“Men have been saying to me, but that’s me too. I am in my 50s or 60s and I go to a pub or a bar and no one sees me and that was a real eye-opener for me. And I think also in a work context Australia is very ageist. When we are older and trying to get work, it’s really hard to be noticed in this country.”

I asked my friend who quit her job after being by-passed from promotion if she planned to stay at home forever. “Gosh, no,” she gushed. “I am going to have a break then I’ll apply for new jobs. The odds may be against me, but I refuse to be beaten. It may take some time, but I’ll find another fabulous job and hopefully I’ll get a new boss smart enough to see my talents.” I have to admire this woman’s fighting spirit.

I kept researching ‘invisible women’ and found another gutsy woman who refuses to be ignored. Stand-up comedian Mandy Nolan. She recently wrote this for Mama Mia.

“Turning 50 surprised me – people weren’t looking at me anymore. In the movie of life I was out of focus. How can I be the fattest I’ve ever been but no one can see me? Last week I was ignored by a waitress in a bar to serve the man behind me. Yesterday someone nabbed my car space even though I had my indicator on. At home every morning I wrestle a mountain of unfolded washing and my kids just breeze past and pull out their socks and jocks. I am 51. I have never been smarter, more experienced, more at the top of my game. Then why am I being overlooked? I will not go peacefully. I will not go with dignity. I will not wear beige – the colour designed to erase us. Nope, no way. It’s time to get dangerous. It’s time to be embarrassing. To be inappropriate. Completely, freely, fully myself.”

This is how Mandy has decided not to be invisible. Here's how:

  1. I got rid of my sensible clothes. I’ve been wearing short shorts. Tiny denim skirts with boots. I proudly show off my 51-year-old legs.
  2. I wear my hair longer than before, and blonder.
  3. I laugh louder.
  4. I stay up later.
  5. Last year I went to a music festival and pushed my way to the front. I was mobbed by intoxicated kids screaming ecstatically –”Stifler’s Mum's in the mosh”. I danced like a maniac.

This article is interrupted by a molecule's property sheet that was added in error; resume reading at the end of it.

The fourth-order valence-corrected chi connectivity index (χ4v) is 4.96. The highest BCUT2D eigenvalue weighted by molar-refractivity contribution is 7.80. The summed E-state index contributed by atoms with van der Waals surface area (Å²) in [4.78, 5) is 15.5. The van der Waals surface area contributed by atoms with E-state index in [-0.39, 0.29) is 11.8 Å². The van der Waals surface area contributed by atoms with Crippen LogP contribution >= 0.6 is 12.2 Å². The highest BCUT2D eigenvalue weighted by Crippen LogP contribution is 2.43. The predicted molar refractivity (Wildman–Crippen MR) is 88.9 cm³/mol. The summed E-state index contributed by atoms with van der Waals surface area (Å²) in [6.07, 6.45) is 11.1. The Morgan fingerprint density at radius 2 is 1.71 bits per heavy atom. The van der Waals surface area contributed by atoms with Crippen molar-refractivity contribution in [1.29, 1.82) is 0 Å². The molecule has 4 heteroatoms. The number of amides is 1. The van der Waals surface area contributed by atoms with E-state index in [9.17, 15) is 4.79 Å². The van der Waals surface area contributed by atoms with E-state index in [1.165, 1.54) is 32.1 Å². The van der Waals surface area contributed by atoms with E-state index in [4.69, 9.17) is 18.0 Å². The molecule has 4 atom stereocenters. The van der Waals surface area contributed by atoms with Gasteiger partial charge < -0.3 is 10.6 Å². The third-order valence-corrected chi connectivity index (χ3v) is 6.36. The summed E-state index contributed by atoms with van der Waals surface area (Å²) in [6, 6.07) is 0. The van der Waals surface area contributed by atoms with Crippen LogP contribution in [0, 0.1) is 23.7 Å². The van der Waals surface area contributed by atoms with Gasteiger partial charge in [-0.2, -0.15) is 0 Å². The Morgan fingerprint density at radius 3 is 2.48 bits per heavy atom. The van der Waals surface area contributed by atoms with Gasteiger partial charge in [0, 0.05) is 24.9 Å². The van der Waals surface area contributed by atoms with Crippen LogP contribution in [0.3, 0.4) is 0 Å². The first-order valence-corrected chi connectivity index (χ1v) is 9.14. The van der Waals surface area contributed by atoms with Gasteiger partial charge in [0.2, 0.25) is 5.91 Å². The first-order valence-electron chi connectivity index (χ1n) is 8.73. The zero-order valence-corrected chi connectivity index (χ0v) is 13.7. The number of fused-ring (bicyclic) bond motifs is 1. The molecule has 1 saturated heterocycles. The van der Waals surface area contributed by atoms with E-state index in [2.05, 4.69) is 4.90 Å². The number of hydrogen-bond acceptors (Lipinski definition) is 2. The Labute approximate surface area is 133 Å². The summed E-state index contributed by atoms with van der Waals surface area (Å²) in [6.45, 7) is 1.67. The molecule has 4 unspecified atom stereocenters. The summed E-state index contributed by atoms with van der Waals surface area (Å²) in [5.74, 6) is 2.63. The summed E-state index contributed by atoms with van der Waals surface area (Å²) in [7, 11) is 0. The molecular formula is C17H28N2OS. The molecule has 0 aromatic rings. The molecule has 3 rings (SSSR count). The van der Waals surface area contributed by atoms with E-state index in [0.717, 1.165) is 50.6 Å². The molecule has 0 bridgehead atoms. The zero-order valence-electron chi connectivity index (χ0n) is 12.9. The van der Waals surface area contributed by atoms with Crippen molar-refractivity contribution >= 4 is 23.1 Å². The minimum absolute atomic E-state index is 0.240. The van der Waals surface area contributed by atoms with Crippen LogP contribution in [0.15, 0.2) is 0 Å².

6. Instead of making decisions that are good for ‘the family or the kids’, I am making decisions about what I want. If I don’t feel like cooking dinner, then I don’t cook it. It’s amazing how visible you become when a meal doesn’t turn up.
  7. I’m looking at a new car. With two doors. A bright coupe, not a bland boxy seven-seater Mum van. And when I drive I might not always let you in, and when you’ve got your indicator on Sir, I’m going to take your park.
  8. I will not be invisible. I love being 51!”

Do you think you are treated differently since turning 40 or 50? If you said yes, then how are you going to change that? What are you going to do to address that injustice? I say don’t go quietly. Few of us are as loud or brave as comedian Mandy Nolan, but no one should tolerate being treated unfairly. We all need to find the courage to say to the world, “Respect me!”

If you don’t do this, you risk becoming … invisible.

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ABOUT PAT MESITI

Pat Mesiti is a best-selling author, coach and educator in the area of personal development. Having built some of Australia’s largest people-driven organisations, Pat understands the power of harnessing human potential. He has shared the stage with some of the world’s great business minds and has sold over millions of copies of his books and materials.